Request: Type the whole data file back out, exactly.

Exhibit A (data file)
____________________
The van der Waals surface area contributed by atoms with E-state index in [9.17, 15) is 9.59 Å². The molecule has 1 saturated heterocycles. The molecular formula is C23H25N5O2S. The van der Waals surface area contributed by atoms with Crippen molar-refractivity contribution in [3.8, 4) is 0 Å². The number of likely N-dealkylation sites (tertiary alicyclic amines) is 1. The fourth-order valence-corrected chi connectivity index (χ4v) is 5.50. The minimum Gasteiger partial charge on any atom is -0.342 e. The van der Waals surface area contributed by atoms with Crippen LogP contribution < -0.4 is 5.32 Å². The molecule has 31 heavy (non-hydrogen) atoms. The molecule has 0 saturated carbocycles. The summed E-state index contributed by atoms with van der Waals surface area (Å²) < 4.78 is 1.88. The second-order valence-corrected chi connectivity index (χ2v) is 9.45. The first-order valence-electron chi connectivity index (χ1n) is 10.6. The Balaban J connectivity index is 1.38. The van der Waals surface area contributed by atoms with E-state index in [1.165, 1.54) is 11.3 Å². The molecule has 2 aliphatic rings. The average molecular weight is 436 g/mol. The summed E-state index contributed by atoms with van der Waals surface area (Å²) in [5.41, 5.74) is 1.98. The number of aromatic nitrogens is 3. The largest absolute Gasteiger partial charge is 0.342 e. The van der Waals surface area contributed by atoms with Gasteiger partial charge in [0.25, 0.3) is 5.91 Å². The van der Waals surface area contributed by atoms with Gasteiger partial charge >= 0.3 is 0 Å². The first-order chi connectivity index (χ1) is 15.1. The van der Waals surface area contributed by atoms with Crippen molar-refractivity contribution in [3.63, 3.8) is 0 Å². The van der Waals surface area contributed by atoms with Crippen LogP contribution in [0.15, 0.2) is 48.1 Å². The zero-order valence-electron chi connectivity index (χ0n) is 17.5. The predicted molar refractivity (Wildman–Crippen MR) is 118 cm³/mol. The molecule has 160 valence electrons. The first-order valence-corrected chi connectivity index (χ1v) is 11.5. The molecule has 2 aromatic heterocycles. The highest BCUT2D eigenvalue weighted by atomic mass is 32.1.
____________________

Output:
The van der Waals surface area contributed by atoms with E-state index in [9.17, 15) is 9.59 Å². The molecule has 1 saturated heterocycles. The molecular formula is C23H25N5O2S. The van der Waals surface area contributed by atoms with Crippen molar-refractivity contribution in [3.8, 4) is 0 Å². The number of likely N-dealkylation sites (tertiary alicyclic amines) is 1. The fourth-order valence-corrected chi connectivity index (χ4v) is 5.50. The minimum Gasteiger partial charge on any atom is -0.342 e. The van der Waals surface area contributed by atoms with Crippen LogP contribution < -0.4 is 5.32 Å². The molecule has 31 heavy (non-hydrogen) atoms. The molecule has 0 saturated carbocycles. The summed E-state index contributed by atoms with van der Waals surface area (Å²) < 4.78 is 1.88. The second-order valence-corrected chi connectivity index (χ2v) is 9.45. The first-order valence-electron chi connectivity index (χ1n) is 10.6. The Balaban J connectivity index is 1.38. The van der Waals surface area contributed by atoms with E-state index in [1.165, 1.54) is 11.3 Å². The molecule has 2 aliphatic rings. The average molecular weight is 436 g/mol. The summed E-state index contributed by atoms with van der Waals surface area (Å²) in [5.41, 5.74) is 1.98. The number of aromatic nitrogens is 3. The largest absolute Gasteiger partial charge is 0.342 e. The van der Waals surface area contributed by atoms with Gasteiger partial charge in [0.25, 0.3) is 5.91 Å². The van der Waals surface area contributed by atoms with Gasteiger partial charge >= 0.3 is 0 Å². The first-order chi connectivity index (χ1) is 15.1. The van der Waals surface area contributed by atoms with Crippen molar-refractivity contribution in [3.63, 3.8) is 0 Å². The van der Waals surface area contributed by atoms with Crippen LogP contribution in [0.15, 0.2) is 48.1 Å². The zero-order valence-electron chi connectivity index (χ0n) is 17.5. The predicted molar refractivity (Wildman–Crippen MR) is 118 cm³/mol. The molecule has 160 valence electrons. The first-order valence-corrected chi connectivity index (χ1v) is 11.5. The molecule has 2 aromatic heterocycles. The highest BCUT2D eigenvalue weighted by atomic mass is 32.1.